Project VRP Has Arrived
Project VRP is our third title developed for Science Alberta. The game takes place in a virtual reality setting where the player must manage various types of workers in order to design, build, and maintain a proper pipeline.
Here’s a trailer of how it looks in action:
Below is a short case study of the project’s development:
Following a successful completion of The CO2 Connection, we discussed various possible projects with the Science Alberta Foundation. In the end, Project VRP won out and the other proposals were slotted in for a later date.
The game required an extended pre-production process as well as a more complex feature set, so the timeline was set at 8 months with a budget increase of 25k over the previous titles. An iPhone port was also scheduled as part of the initial contract.
Project VRP was aimed at a slightly older audience than our previous Science Alberta games, and as such it needed a more mature look. In addition, its numerous scientific concepts were quite advanced but still needed to be conveyed through a single overarching experience.
The specific goal of the Project VRP was to showcase various types of jobs associated with pipeline production and upkeep. This extended to environmental challenges and acts of nature that had to be reflected in the main gameplay as well.
About half-way through development process, a change in priorities also took place. It was deemed that some scientific concepts needed to be explored in more depth, with the principles of corrosion, welding, and soil composition taking centre-stage.
The Kelvin mascot was a central connecting theme between all the SAF titles, so we suggested a virtual reality environment to balance the cuteness of the Kelvins. This move allowed us to use darker palettes along with a more high-tech, industrial aesthetic.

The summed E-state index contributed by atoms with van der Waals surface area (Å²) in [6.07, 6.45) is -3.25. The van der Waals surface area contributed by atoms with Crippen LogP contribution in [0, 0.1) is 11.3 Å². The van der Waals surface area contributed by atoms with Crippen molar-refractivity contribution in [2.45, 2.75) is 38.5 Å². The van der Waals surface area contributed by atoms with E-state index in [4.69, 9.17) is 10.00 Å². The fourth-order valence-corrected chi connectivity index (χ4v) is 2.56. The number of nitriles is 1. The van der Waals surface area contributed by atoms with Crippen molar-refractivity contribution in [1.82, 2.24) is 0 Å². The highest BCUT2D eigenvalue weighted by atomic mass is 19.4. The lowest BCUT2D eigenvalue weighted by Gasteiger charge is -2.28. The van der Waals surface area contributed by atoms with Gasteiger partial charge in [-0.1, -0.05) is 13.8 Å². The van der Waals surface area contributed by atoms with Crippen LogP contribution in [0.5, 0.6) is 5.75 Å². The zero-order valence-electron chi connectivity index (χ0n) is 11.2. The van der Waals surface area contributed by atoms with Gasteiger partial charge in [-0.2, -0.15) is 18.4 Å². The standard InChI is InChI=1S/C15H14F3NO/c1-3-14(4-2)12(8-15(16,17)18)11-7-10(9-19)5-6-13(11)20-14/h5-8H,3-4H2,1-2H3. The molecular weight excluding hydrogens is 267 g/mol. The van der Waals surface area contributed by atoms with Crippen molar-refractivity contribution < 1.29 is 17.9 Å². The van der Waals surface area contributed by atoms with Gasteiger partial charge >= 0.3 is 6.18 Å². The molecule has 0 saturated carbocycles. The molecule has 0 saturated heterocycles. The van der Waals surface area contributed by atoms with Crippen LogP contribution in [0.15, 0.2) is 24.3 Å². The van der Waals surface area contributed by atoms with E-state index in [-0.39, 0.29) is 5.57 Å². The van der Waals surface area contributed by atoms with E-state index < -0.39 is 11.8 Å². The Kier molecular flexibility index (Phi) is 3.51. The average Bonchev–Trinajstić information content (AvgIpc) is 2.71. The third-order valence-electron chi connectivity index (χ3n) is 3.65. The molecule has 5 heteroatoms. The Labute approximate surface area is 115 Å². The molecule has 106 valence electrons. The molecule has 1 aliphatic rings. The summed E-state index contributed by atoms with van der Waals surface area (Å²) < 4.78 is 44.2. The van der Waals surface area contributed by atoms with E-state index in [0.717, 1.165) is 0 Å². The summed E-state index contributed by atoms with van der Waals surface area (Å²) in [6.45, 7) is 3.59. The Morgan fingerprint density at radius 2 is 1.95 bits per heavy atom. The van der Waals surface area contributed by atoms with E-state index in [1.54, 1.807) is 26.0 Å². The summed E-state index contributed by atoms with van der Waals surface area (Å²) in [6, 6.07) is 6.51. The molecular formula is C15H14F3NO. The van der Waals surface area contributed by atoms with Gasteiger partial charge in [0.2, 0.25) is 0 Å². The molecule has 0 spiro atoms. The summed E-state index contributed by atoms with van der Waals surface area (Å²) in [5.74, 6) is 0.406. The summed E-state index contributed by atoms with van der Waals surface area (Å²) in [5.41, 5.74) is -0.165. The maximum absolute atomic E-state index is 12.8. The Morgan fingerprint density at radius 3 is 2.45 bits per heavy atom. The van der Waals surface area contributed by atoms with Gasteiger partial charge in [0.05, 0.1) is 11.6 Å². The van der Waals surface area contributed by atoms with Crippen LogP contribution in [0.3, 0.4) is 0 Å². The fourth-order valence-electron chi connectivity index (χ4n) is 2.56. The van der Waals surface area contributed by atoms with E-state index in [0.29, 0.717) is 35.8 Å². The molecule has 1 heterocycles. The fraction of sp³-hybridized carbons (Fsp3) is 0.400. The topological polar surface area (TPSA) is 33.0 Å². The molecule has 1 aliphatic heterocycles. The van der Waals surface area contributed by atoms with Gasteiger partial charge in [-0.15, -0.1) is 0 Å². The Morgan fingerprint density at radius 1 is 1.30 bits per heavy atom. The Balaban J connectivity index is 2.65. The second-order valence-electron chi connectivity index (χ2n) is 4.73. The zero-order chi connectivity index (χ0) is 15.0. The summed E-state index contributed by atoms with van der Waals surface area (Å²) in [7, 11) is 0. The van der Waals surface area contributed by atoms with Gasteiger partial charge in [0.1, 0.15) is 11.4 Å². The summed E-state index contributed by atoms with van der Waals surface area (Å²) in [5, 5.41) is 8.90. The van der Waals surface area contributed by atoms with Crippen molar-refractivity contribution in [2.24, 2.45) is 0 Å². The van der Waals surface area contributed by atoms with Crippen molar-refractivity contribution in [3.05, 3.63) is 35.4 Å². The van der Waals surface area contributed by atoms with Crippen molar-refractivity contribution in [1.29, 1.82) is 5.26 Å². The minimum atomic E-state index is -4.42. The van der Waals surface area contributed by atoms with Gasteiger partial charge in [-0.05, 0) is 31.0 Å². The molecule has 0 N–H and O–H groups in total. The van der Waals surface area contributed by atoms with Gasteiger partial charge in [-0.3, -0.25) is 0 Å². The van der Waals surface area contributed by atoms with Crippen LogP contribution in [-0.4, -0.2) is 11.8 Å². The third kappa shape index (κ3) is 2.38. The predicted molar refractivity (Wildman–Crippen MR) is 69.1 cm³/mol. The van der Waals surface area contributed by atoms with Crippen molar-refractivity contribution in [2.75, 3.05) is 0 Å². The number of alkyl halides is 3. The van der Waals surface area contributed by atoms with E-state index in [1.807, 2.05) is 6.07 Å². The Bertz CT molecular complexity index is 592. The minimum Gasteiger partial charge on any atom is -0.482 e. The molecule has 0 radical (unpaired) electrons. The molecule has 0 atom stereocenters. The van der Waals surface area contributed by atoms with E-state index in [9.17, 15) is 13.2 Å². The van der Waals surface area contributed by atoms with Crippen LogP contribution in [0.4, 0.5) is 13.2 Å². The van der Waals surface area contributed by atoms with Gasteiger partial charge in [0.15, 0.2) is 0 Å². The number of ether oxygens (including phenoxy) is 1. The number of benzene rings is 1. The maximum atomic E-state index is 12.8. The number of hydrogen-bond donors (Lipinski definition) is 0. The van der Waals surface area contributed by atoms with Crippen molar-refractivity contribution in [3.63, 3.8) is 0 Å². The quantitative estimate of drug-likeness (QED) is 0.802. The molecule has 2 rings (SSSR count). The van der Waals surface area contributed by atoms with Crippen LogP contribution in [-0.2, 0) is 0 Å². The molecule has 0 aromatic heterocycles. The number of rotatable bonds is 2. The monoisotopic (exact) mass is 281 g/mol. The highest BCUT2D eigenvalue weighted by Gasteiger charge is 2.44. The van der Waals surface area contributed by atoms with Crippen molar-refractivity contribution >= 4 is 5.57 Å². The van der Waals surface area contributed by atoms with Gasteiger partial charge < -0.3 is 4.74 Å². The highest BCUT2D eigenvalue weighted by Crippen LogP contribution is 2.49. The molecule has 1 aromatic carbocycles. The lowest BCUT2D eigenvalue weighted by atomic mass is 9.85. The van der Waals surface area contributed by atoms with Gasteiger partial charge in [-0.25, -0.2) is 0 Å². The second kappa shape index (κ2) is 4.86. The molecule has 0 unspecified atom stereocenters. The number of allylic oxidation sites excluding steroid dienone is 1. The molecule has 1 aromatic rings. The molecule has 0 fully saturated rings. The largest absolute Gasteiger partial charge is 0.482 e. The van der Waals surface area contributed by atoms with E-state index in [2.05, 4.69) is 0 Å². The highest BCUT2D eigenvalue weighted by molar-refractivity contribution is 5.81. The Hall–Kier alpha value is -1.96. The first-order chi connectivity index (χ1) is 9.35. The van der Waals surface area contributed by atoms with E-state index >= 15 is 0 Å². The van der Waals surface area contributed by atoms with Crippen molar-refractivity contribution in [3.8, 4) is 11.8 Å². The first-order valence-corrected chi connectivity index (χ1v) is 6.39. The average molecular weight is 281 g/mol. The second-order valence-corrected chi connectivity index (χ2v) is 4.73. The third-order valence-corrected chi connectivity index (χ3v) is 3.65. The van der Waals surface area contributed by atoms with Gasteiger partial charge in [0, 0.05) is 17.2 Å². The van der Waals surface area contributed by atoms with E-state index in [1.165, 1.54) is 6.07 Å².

Fairly early on in development, SAF ran a focus group with some grade-schoolers to gauge the effectiveness of this approach. The responses were overwhelmingly positive, with not a single complaint or request for alterations.
The goal of showcasing numerous professions was tackled via a list of individual “worker units,” each one possessing a single ability vital to pipeline construction and maintenance.
The difficulty in representing such a vast number of workers was tackled by separating the units into small groups, initially hinting at which workers should be used for which tasks, briefly introducing each group at the start of every level, and letting the player peek at a codex that contained info on the entire cast.
A bit of randomization was also added via weather effects that slowed down production and tied into real-world emergencies. This core game was then playtested with another group of grade-schoolers, and their feedback led us to add some extra polish to the tutorials and include a few additional visual effects to make the mechanics more intuitive.
When development of the game was temporarily halted due to a change in focus, we worked with SAF on how to best incorporate the new goals. It was eventually decided that adding minigames to better showcase some of the jobs would be the best solution, and these were seamlessly slotted into the end of each production phase.
To minimize the costs of the delay and the extra features, the iPhone port was removed from the feature-list. This covered the majority of the work, and in the end the budget was increased by only 7k.
The final version of Project VRP was very well received by the sponsors, with SAF inquiring into possible future ports to iOS and other mobile devices.